● Beyond m/m and f/f: bringing bisexual, transgender, asexual, and other genderqueer romance into the discourse
This special issue will be guest edited by Andrea Wood and Jonathan A. Allan. Please submit scholarly papers no more than 10,000 words, including notes and bibliography, by September 1, 2014, to An Goris, Managing Editor, at firstname.lastname@example.org. Submissions should be Microsoft Word documents, with citations in MLA format; please remove all identifying material (i.e. running heads with the author’s name) so that submissions can easily be sent out for anonymous peer review. For more information on how to submit a paper, please visit http://jprstudies.org/submissions/
Saturday, August 10, 2013
3rd Global Conference
The conference puts the draft papers online, so I've included links to some of them below. More details about the conference can be found here. Session 7 includes:
"First Love, Last Love, True Love: Heroines, Heroes, and the Gendered Representation of Love in the Romance Novel" by Jodi McAlister, Macquarie University
Jodi McAlister argues that
the concept of ‘compulsory demisexuality’ [...] permeates the world of the romance. Someone who is demisexual experiences sexual attraction only to those with whom they share an emotional connection. When this intersects with the idea of One True Love, a world is shaped where sex and love are inextricably linked. I will explore how this is differently gendered in the romance novel. Often, the heroine is already demisexual, the linking of sex and love coded as something explicitly feminine. Conversely, heroes become demisexual, unable to desire another woman once he has formed an emotional connection with the heroine. This highlights a sharp gendered divide in the portrayal of true love. For women, there is an emphasis on the importance of first love. For men, this emphasis is on last love.She notes that
As sex scenes became more prevalent, heroines increasingly found themselves overpowered by their desire, their bodies triumphing over their minds. Their desire creates a kind of slippage in the paradigm of compulsory demisexuality. For true love to prevail – for mind and body to be united – their desire must be recuperated into the paradigm. They must form an emotional bond with the man they have slept with, the hero, proving their desire to be prophetic: a sort of metaphysical sign that the man they desire is their one true love.The paper focuses on Harlequin Mills & Boons, as does
"A Third Wave Feminist Mills & Boon Love Affair? Gender in Recent Romance Novels" by Eirini Arvanitaki, Department of English, University of Hull
While I welcome Eirini Arvanitaki's positive approach towards recent HM&B romances, I was a bit worried by the lack of mention of differences between HM&B lines because these can have a significant impact on some of the issues under discussion (at least, I found it to be the case, as outlined in my "Feminism and Early Twenty-First Century Harlequin Mills & Boon Romances"). I also wonder how deep her knowledge is of earlier HM&Bs. It's easy enough to write:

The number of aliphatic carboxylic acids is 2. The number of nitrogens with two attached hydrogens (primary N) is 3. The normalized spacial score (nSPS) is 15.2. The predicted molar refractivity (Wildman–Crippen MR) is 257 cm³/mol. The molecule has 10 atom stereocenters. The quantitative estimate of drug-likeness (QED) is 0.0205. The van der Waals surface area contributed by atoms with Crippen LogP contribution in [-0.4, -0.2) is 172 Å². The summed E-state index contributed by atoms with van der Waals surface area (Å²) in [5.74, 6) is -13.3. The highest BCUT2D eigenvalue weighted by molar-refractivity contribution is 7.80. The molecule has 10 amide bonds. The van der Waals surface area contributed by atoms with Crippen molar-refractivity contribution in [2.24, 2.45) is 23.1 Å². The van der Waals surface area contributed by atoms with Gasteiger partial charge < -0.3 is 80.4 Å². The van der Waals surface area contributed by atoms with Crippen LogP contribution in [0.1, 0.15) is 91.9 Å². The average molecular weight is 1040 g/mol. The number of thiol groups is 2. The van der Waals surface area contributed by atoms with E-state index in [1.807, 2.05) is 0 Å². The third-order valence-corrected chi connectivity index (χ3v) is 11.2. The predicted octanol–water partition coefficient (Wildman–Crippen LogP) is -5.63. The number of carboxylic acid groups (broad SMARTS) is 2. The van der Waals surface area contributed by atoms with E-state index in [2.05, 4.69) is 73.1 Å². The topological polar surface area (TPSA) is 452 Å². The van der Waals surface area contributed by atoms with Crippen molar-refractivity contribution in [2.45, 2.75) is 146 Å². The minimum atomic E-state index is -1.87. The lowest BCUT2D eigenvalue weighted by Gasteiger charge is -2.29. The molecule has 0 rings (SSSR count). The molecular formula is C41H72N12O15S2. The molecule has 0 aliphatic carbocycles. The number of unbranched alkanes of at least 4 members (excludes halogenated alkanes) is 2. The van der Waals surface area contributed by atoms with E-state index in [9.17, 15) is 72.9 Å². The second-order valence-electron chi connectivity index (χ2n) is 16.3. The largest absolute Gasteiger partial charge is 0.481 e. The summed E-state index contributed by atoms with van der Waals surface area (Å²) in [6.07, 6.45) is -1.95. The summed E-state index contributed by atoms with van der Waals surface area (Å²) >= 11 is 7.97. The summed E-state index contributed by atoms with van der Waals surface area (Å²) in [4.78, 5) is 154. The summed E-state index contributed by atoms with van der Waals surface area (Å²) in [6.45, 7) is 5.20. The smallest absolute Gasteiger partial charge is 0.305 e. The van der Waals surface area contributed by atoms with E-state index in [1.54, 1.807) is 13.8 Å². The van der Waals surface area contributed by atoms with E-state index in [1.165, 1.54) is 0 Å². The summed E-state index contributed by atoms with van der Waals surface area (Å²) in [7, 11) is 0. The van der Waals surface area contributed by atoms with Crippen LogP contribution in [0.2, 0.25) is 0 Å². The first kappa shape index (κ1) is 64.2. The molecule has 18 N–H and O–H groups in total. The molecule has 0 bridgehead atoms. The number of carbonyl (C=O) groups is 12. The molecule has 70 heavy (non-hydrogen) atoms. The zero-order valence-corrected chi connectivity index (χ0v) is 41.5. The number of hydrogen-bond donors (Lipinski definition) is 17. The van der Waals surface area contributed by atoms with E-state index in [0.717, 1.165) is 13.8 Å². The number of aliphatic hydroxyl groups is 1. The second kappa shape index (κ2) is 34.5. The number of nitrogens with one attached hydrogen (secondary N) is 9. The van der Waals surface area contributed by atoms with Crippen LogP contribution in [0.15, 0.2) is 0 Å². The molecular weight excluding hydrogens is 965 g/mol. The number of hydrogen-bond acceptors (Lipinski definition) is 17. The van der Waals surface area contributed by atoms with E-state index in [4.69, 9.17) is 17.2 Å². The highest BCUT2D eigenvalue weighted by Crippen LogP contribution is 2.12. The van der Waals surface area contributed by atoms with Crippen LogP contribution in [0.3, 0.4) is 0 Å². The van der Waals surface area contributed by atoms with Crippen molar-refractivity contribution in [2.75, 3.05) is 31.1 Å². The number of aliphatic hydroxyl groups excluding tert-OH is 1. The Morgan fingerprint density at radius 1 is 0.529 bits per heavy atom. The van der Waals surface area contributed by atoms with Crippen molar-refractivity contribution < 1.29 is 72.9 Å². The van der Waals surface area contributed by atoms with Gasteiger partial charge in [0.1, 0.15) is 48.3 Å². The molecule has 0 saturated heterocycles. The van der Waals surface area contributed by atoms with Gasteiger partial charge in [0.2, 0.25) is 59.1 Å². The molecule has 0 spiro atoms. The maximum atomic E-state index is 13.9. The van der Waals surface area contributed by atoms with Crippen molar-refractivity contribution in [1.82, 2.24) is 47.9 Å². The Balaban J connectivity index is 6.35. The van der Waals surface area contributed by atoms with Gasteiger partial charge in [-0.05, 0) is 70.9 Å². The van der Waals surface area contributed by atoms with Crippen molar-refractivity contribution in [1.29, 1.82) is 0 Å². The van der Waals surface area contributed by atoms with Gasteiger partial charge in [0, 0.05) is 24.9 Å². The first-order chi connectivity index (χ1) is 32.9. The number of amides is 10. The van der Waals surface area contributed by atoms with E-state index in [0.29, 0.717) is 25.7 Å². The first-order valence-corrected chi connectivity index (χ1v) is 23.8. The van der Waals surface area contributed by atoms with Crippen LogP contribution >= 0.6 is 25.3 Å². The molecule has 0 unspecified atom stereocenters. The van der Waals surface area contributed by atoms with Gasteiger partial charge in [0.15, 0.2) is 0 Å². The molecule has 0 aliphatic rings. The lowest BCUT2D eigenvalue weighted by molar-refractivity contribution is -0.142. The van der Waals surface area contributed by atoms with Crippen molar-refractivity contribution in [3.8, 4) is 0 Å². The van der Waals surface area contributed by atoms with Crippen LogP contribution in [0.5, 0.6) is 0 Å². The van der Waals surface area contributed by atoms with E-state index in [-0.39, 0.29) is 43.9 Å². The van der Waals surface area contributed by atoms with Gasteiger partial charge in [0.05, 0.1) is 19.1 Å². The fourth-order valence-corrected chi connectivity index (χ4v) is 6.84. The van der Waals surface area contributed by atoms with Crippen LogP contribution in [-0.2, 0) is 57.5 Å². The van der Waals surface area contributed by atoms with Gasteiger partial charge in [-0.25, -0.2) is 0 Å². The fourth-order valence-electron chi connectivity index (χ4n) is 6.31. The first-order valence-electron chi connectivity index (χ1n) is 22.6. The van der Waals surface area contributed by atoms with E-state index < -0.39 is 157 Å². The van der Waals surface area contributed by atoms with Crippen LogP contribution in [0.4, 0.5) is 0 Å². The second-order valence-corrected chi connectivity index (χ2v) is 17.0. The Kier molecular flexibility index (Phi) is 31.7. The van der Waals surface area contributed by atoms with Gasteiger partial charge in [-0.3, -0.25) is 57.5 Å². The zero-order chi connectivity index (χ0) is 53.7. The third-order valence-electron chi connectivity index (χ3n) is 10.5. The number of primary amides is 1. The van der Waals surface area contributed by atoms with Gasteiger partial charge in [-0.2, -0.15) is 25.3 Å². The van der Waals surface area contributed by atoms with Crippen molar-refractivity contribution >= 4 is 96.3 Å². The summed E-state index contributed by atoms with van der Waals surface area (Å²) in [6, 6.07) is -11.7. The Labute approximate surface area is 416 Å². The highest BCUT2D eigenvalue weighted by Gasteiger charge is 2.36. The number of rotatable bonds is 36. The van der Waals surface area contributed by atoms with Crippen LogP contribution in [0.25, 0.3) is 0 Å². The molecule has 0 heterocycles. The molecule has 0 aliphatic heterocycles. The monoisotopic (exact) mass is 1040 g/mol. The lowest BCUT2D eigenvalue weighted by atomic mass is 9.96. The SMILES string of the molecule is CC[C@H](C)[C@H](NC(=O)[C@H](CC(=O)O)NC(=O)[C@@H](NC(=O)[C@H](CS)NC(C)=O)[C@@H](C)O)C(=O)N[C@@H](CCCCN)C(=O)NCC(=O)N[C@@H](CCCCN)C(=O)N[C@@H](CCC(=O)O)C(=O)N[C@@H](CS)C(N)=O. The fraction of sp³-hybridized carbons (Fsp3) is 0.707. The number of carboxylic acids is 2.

In the past, the majority of the novels illustrated the hero as an heir of an influential and wealthy family and the heroine as a woman who belonged to a lower social class. [...] Additionally, in the past the hero’s wealth was a product of family or blood lineHowever, I think you could go back quite a few decades and find plenty of heroes who are professionals (e.g. doctors, airline pilots, businessmen) who have earned their own money and are not from particularly "influential and wealthy families." I have a feeling that jay Dixon's and Joseph McAleer's books on Mills & Boon would have been of assistance in adding nuance to the argument. In fact, there's a striking lack of romance scholarship in the paper's bibliography. Perhaps the academic bibliography at the Romance Wiki would be of assistance.
[Edited to add: the draft paper has since been altered and I've updated the link so that it takes the reader to the later draft]
Thursday, August 01, 2013
Marginalised Mainstream: Fading and Emerging: Tracing the Mainstream in Literature and Popular Culture
London: 12-13 October 2013
Conference registration is now open and the programme is available. Among the papers are:
Amy Burns: '(Re)Constructing the Flâneur in Contemporary Chick Lit' [A related article of hers, "The Postfeminist Flâneuse: The Literary Value of Contemporary Chick Lit" was published in the Graduate Journal of Social Science in November 2012 (Vol. 9, Issue 3) and is available for free online.]
Nadine Farghaly: 'Identifying and Defining the Shapeshifting Alpha Male Romance Hero' [She has co-edited a volume of "reflections on personal intimate relationships and how they establish personal identity" and "is currently working on instances of bestiality or zoophilia in popular culture."]
Faye Keegan: 'The Uses of Reading in Nine Coaches Waiting' [She organised a symposium on Mary Stewart earlier in the year which, unfortunately, had to be cancelled.]
Wednesday, July 31, 2013
In a recent MA thesis, "Monsters in My Bed: Accounting for the Popularity of Young Adult Paranormal Romances," Whitney Young argues that "the discourse which emerges from the novels overlaps with popular discourses and narratives on girlhood and young adulthood in the US" (46). In Young's opinion many "white, privileged girls and young women" (7) are encouraged to feel that they should be "Perfect Girls, exceling in every facet of their lives: physical appearance, athleticism, and academic achievement" (29) and to think of themselves as "'can-do,' ambitious, goal oriented, and consumerist" (5), as